Introduced diseases have most significantly affected the lowland forest birds. Mosquitoes breed in pools of standing water, especially those commonly found near human habitations. In the forest, feral pigs make wallows and break open logs in which water collects, creating prime locations for mosquito reproduction. At present mosquitoes are restricted to the warmer, lower altitudes, but if global climate change leads to warming, the range of the mosquitoes may expand into higher elevations. Likewise, the introduction of new mosquito species adapted to more temperate climates might provide a vector to carry avian malaria to high altitudes. In the meantime, remnant populations of some species are now found only outside of their original range and faced with the added stress of coping with a new habitat.
Like all ecosystems, the Hawaiian forests are dynamic. A single change results in a cascade of effects. The extinction of one species may lead to geographical and ecological shifts for other species. The extinction of the 'O'o opened the flowers of the ohia tree (Met-rosideros polymorpha) as a food source for another nectivorous bird, the i'iwi (Vestiaria coccinea). It was fortunate for the i'iwi that this niche became available, because the lobelioid flowers that had been its primary food source were undergoing a wave of extinctions as well. In some cases, introduced species may step in to fill a gap left by the disappearance of native species. The ie'ie vine (Freycinetia arborea) was rescued by the Japanese white-eye when its native pollinators went extinct or became too scarce to perform their duties (Cox, 1983).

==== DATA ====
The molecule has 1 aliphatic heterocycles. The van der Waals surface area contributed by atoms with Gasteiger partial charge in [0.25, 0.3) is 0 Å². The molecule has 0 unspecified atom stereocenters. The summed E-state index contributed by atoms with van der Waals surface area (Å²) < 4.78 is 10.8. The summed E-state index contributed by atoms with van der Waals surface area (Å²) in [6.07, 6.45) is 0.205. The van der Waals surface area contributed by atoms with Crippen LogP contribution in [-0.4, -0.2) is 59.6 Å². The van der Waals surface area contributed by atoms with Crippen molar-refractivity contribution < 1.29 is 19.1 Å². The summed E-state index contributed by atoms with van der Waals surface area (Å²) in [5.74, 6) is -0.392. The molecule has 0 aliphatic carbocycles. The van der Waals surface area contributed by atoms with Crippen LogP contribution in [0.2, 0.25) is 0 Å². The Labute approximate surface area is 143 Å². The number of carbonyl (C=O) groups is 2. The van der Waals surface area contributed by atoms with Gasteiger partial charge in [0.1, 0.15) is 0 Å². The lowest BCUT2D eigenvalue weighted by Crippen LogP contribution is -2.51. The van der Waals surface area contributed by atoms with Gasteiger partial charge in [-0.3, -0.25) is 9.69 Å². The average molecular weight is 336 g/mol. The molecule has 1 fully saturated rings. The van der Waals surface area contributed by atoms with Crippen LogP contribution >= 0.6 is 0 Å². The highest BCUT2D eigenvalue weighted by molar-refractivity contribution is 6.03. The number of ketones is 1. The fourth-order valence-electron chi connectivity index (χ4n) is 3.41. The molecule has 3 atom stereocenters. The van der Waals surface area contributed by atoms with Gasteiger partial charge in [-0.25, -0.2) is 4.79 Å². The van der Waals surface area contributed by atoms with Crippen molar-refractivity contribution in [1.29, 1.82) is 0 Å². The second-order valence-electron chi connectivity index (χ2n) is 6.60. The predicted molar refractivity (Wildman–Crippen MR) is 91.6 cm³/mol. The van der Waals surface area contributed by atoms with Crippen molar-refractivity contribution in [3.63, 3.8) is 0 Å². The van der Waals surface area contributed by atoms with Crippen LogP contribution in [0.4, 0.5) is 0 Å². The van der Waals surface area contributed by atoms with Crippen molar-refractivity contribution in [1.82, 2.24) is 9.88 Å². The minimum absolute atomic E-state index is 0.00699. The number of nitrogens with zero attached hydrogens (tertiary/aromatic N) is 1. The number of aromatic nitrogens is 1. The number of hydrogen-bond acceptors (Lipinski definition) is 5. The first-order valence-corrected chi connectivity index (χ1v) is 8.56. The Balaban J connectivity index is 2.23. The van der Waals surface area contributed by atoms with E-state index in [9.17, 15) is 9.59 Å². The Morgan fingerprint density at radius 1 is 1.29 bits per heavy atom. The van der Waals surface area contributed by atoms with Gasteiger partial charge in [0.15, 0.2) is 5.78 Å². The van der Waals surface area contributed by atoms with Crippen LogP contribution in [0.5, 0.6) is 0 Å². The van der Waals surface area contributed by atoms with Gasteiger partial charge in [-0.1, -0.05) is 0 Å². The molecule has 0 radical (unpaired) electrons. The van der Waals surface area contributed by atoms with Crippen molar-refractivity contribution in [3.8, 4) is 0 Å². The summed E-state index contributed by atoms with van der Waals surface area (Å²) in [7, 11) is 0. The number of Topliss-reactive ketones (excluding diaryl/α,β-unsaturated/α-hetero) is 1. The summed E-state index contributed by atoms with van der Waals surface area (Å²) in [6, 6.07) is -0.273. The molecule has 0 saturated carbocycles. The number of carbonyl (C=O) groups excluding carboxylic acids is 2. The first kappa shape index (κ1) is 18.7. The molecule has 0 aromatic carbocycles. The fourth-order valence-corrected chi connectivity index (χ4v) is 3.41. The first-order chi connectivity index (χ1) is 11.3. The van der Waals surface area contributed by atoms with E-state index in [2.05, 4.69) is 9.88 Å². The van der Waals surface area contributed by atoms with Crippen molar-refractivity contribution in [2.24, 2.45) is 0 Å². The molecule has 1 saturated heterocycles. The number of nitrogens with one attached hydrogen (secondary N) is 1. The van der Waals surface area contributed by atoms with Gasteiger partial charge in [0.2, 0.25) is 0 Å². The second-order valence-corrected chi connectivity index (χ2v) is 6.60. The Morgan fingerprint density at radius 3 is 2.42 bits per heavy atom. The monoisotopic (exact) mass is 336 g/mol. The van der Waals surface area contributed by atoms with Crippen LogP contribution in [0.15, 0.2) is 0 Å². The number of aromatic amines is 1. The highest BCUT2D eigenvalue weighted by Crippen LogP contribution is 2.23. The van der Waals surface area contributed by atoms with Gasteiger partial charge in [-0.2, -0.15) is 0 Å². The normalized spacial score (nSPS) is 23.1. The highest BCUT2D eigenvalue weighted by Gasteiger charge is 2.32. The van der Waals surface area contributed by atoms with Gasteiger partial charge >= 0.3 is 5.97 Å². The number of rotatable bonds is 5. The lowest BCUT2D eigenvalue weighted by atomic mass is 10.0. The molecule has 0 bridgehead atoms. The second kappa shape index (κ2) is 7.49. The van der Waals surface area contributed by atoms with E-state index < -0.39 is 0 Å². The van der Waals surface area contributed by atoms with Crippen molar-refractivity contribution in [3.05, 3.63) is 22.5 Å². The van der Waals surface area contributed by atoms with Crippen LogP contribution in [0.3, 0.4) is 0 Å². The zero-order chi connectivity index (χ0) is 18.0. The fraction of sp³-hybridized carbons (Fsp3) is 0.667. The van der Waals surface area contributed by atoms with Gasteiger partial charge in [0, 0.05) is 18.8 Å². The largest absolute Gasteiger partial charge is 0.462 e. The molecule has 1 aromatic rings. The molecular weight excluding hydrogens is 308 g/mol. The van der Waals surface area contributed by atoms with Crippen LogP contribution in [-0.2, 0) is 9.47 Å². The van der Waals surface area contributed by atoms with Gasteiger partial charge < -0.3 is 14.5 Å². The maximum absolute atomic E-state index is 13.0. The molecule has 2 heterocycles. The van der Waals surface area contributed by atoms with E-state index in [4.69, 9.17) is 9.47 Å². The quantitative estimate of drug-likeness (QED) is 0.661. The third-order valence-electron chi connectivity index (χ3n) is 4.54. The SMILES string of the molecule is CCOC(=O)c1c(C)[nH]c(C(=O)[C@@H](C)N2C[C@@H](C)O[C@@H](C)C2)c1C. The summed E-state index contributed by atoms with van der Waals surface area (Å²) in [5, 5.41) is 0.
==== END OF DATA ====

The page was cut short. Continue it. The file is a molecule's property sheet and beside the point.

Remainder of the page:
Assaults upon native birds by hunters, habitat destruction, introduced predators, competitors, and disease have all contributed to the demise of several species. One biologist, Jack Jeffrey of the U.S. Fish and Wildlife Service, has aptly described this as "negative syner-gism." To date, half of the recorded Hawaiian bird species have become extinct since the arrival of humans on the islands, and 40 percent of the remaining species are endangered (Youth, 1995). We may never know how many species succumbed to avian malaria and avian pox. Disease ecology along with habitat protection and predator control must all be taken into consideration in order to save other species from the same fate.
See also: Adaptive Radiation Bibliography
Atkinson, I. A. E. 1977. "A Reassessment of Factors, Particularly Rattus rattus L., that Influenced the Decline of Endemic Forest Birds in the Hawaiian Islands." Pacific Science 31: 109-133; Cox, Paul Alan. 1983. "Extinction of the Hawaiian Avifauna Resulted in a Change of Pollinators for the Ieie, Freycinetia arborea." Oikos 41: 195-199; Smith, Thomas B., et al. 1995. "Evolutionary Consequences of Extinctions in Populations of a Hawaiian Honeycreeper." Conservation Biology 9: 107-113; van Riper, Charles III, et al., 1986. "The Epizootiology and Ecological Significance of Malaria in Hawaiian Land Birds." Ecological Monographs 56: 327-344; Warner, Richard E. 1968. "The Role of Introduced Diseases in the Extinction of the Endemic Hawaiian Avifauna." Condor 70: 101-120; Youth, Howard. 1995. "Hawaii's Forest Birds Sing the Blues." ZooGoer 24, no. 1.